The woman in the purple dress said, “My eight-year-old granddaughter was diagnosed with cancer this week—and I wanted a drink so bad.” The room fell silent. Suddenly I could feel my heart stand at attention. It was like a queen had entered, speaking to her most trusted advisers. We all listened close.
Tears fell down her face as she shared her story. When she finished, I looked across the room at an older man shaking his head in the corner. He whispered in an honorable tone, “That’s horrible, just horrible—but I’m glad you didn’t take a drink.”
It was my first Alcoholics Anonymous meeting. About twenty-five individuals sat along the edge of the room. The space had tile floors and bare walls (except for a clock and the Twelve Steps posted behind the desk). The room smelled like coffee and cigarettes. In the group, there were businessmen, business-women, grandfathers, grandmothers, single moms and dads, married folk, and even a few unlikely twenty-somethings (who seemed too young to be there). The group was both melancholy and hope-filled; it felt human.
An older gentleman with overalls took a turn sharing. There was a restful resilience about him, like he had weathered a thousand storms and still trusted that there was good in the world. He looked around the room with kind eyes, and spoke to his AA family, “I’ve found that it’s better to weep with my wife, than to get drunk alone.”
His words echoed in my mind, like a new proverb had been coined, a saying forged in the fire of failure and suffering. Relational truth is sacred. It is born from lonely moments, sleepless nights, shame, despair, hard decisions, and hope. The old man preached a thousand sermons with that one phrase: “It’s better to weep with my wife, than to get drunk alone.”
The group had welcomed me in to observe for graduate school, and they gave me more than I bargained for. Their combined stories told me that in our pain, tragedies, struggles, and addictions we’re all wanting the same thing—connection, comfort, and intimacy.
We may not all go to AA, but we’re all human. Whether we have problems with pornography, food, shopping, sports, work, drugs, or movies, we all cope with pain wrongly at times. Addiction reveals our need for God. Jesus is life, love, and hope eternal. He’s the love we’re all looking for; the hope of nations. His name is Emmanuel, God with us—reminding us we’re never alone. Talking with the Lord satisfies, especially with a cup of coffee in hand, and the Psalms are a good place to bring your tears.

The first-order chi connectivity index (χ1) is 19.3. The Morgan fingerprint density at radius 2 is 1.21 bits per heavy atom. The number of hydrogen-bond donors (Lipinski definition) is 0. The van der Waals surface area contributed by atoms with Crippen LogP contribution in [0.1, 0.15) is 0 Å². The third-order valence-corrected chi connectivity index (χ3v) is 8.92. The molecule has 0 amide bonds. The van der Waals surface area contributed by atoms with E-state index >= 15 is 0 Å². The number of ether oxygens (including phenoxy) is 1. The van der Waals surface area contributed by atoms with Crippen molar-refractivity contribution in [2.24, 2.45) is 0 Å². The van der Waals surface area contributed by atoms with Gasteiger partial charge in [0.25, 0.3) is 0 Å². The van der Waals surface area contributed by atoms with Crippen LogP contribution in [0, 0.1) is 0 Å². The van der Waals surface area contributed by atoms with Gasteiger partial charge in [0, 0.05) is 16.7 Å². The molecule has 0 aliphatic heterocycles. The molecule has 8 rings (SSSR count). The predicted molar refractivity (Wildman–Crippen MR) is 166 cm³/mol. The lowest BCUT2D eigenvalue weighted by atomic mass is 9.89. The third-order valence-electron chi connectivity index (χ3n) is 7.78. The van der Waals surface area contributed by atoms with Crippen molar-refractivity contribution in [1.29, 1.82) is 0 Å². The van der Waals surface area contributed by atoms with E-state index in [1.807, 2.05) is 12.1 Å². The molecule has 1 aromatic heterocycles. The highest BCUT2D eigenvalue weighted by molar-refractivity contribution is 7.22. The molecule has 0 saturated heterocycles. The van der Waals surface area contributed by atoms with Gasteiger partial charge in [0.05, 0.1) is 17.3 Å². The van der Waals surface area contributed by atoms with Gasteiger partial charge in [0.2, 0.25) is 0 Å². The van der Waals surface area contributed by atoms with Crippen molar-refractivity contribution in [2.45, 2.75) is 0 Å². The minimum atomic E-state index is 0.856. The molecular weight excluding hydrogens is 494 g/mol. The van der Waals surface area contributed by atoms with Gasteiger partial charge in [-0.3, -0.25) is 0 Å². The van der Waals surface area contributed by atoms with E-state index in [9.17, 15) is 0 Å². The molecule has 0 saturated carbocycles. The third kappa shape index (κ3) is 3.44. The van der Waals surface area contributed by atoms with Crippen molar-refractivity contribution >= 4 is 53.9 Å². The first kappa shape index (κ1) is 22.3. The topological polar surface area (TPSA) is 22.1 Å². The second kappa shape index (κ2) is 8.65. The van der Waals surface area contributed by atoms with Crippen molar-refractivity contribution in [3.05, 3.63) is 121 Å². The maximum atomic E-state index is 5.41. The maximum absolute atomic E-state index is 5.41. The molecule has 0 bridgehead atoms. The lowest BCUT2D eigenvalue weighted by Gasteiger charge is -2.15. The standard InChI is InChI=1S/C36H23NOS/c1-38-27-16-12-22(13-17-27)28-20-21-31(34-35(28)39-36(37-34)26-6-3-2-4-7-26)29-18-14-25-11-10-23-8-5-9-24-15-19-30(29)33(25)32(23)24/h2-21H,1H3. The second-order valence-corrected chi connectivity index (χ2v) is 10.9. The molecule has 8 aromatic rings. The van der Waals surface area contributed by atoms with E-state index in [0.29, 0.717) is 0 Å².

There’s another truth, though, left undiscovered by too many. We need safe trusted friends who love us beyond what we can do for them. We have a craving for worth beyond our skills, looks, and assets. The Creator designed us to agree with this truth: I need you and you need me—and that need is good. It doesn’t mean you’re a silly, clingy, needy, weak person if you need someone. It means you’re alive, and you’re probably being honest.
Of course, we all have tendencies to err in relationships; after all, we can be too independent or too dependent at times (occasionally in the same day). But in the end, no matter what, we all need real face to face interactions, not holograms or Instagrams. Scripture encourages us to love one another authentically, and it’s more than texting or rushing someone to fit your agenda. We desire soul to soul conversation. When we reach into our dark past or stare at our fearful future, what will we do with our pain? Will we go at it alone again, or try something new?
It’s scary to reveal real emotions to one another. It’s even more difficult to admit weakness or failure. Numbing our pain through addiction isn’t working. Hiding our fear isn’t making us less afraid. Our pride that says, “I’ve got this, I don’t need anybody,” isn’t making us more humble and loving. Stuffing our sadness is not making us happier, and isolation is definitely not making us stronger. So, if denying our sorrow with a plastic smile isn’t helping us heal, what could we do differently?
When Lazarus died, Jesus wept. He didn’t say, “Don’t worry about it,” or, “Don’t be sad,” or something really absurd like, “There’s no crying in the New Testament!” He showed the world something beautiful by opening his heart and humanness to the family.
We have to risk vulnerability with one another. Humility is our last option. The church could learn a few things from Alcoholics Anonymous. The truth is, fake happiness is worse than real sadness. Sharing our pain and finding God’s comfort together might be messy and inconvenient, but real connection and intimacy waits for us on the other side. It’s better to weep together than drink alone.